Monday, December 13, 2004

Le Tigre cancelled their Saturday night B-More show, which totally sucked; I had been wicked amped. The show was set to take place at Sonar, a dance club, which is about one billion times cooler than just another Ottobar show or whatever. And it was going to be them with Measles Mumps Rubella and Lesbians on Ecstacy and, most awesomely, a Diplo DJ set. But so Sonar decided to give refunds and just do the show anyway for free with no Le Tigre, which was great. We missed Measles Mumps Rubella, but Lesbians on Ecstacy were shockingly great. I'd been afraid they'd be shitty ironic low-tech arty electroclash nonsense, but no, they kicked up a huge, inspiring noise like circa-97 Prodigy or Lo-Fidelity All Stars or something, totally beefy and credible thumping techno with occassional and sort of unfortunate sidelines into drum-n-bass. Spank Rock came out for a short set with three dancers and a percussionist, called himself the black Le Tigre. And Diplo killed it: "Drop It Like It's Hot" over "Love Cats" (sounds wack but totally worked), "Nolia Clap", New Order, "Galang", Baltimore club, baile funk, I can't even remember what all.

Pitchfork asked me for my top 50 singles of 2004, so here they are, starting today, with comments!

Tom's Top 50 Singles of 2004 - Part 1

50. Gretchen Wilson: Here for the Party. "Here for the Party" isn't remotely close to being the best song on Here for the Party, but none of the best songs were released as singles. On its own merits, "Here for the Party" is a pretty great country shitstomper with a nice little snakey guitar riff and a hot anthemic hook.

49. Dizzee Rascal: Stand Up Tall. Another case where most of the best songs from a great album weren't released as singles but even the just-OK tracks make pretty great singles. The punchy drums and buzzing farting bass noises are hot, and there's something cute and distinctly British about the plinky synth hook. Dizzee sounds refreshed and energized. It's nice.

48. 8Ball & MJG: You Don't Want Drama. Buzz buzz clap clap stab stab. "You Don't Want Drama" is one of the most devastating crunk tracks of the year because it's so chaotic and focused at the same time: all these attention-grabbing elements should sound like a mess all piled together, but they're arranged just right so they'll all hit hard. Ball & MJG wreck the beat beautiful, of course; that's what they do.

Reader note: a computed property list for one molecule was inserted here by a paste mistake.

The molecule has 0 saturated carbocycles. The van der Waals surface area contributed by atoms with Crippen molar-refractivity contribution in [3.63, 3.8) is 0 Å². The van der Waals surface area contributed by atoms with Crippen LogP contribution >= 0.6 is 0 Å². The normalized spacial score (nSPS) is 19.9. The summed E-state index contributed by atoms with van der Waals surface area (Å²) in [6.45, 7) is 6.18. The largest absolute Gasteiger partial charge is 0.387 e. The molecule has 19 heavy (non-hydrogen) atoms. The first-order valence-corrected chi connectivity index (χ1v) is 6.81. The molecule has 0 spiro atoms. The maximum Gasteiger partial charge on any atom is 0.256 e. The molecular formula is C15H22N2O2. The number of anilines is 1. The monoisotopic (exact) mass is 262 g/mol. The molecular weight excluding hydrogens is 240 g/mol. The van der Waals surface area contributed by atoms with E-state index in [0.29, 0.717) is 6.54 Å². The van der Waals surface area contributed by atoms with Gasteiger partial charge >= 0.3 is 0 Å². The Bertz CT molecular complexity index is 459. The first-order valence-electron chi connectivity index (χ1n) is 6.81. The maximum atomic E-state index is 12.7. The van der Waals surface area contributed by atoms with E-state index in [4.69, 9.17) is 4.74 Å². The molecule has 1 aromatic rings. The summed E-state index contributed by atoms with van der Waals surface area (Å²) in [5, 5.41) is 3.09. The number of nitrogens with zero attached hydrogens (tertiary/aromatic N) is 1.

47. Blink-182: I Miss You. I would probably like "I Miss You" a lot more if someone else had sung it; it's hard for me to take anything seriously in that pinched nasal California mallpunk whine. But this is still a great self-pity tantrum; it reminds me of the time I put my fist through a window because my mom wouldn't drive me to my friend's house. Plus: really nice cellos!

46. Jay-Z: 99 Problems. There's not one new thing I can say about this song, so allow me to reiterate: guitar cowbell Rick Rubin cop accent ridiculously huge drums sqealing noises Mark Romanek Vincent Gallo cameo bikers Mike D in the studio you know the type loud as a motorbike but wouldn't bust a grape in a fruit fight I don't know what you take me as or understand the intelligence that Jay-Z has elegant shit-talking.

45. Plastic Little: I'm Not a Thug. It's just funny. I got a unicorn, mang. The token black dude, up in ya house party. Totally credible snotty I'm-great rapping over totally credible operatic tiny lazer-winding beat. Everyone should be having this much fun. I mean, this is basically what the Beastie Boys were doing in 1985, right? I mean, right?

44. Ja Rule feat. Fat Joe & Jadakiss: New York. This is probably the greatest thing Ja Rule will ever be involved in: cool understated dangerous creepy lowdown growl over beautiful twinkling airy sci-fi beat. I love the way everyone sings the chorus and how MTV bleeps pretty much the entire Fat Joe verse and Jada's wicked asthmatic cough-laugh. I just love it.

43. M.I.A.: Galang. Diplo played this on Saturday night, and I just about lost it; it sounded so good on a giant sound system, the "ya ya heyyyy" part especially. This track is just the beginning, of course, but it still sounds like a monster: bass clusterbombs, jumprope synth riff, skipping drums, Maya's voice. It's beautiful.

42. NORE feat. Nina Sky, Daddy Yankee, Gem Star & Big Mato: Oye Mi Canto. NORE stumbles around like a drunk aging prizefighter trying to find his groove. The reggaeton guys run circles around him, but they're not doing it to be dicks; they're just trying to help NORE get back on track and maybe get themselves noticed. Nina Sky strokes our hair and tells us everything's going to be OK, shhhhh.

41. Yung Wun feat. DMX, David Banner & Lil Flip: Tear It Up. So apparently this song was taken directly from Drumline. Maybe it's this old song that every single Southern marching band plays; I have no idea. But Swizz hooks it up wonderful: those drums put a lot more messy, rippling life into "Tear It Up" than most crunk tracks have. Banner and Flip nail their guest spots; that's what they do. Yung Wun does the thing Lil Scrappy does, teenager acting tough and growling that he's coming into your house to tear out your heart aaat miiidnight, I love it. DMX screams "Ahhh-AHHHH!", and I love that too.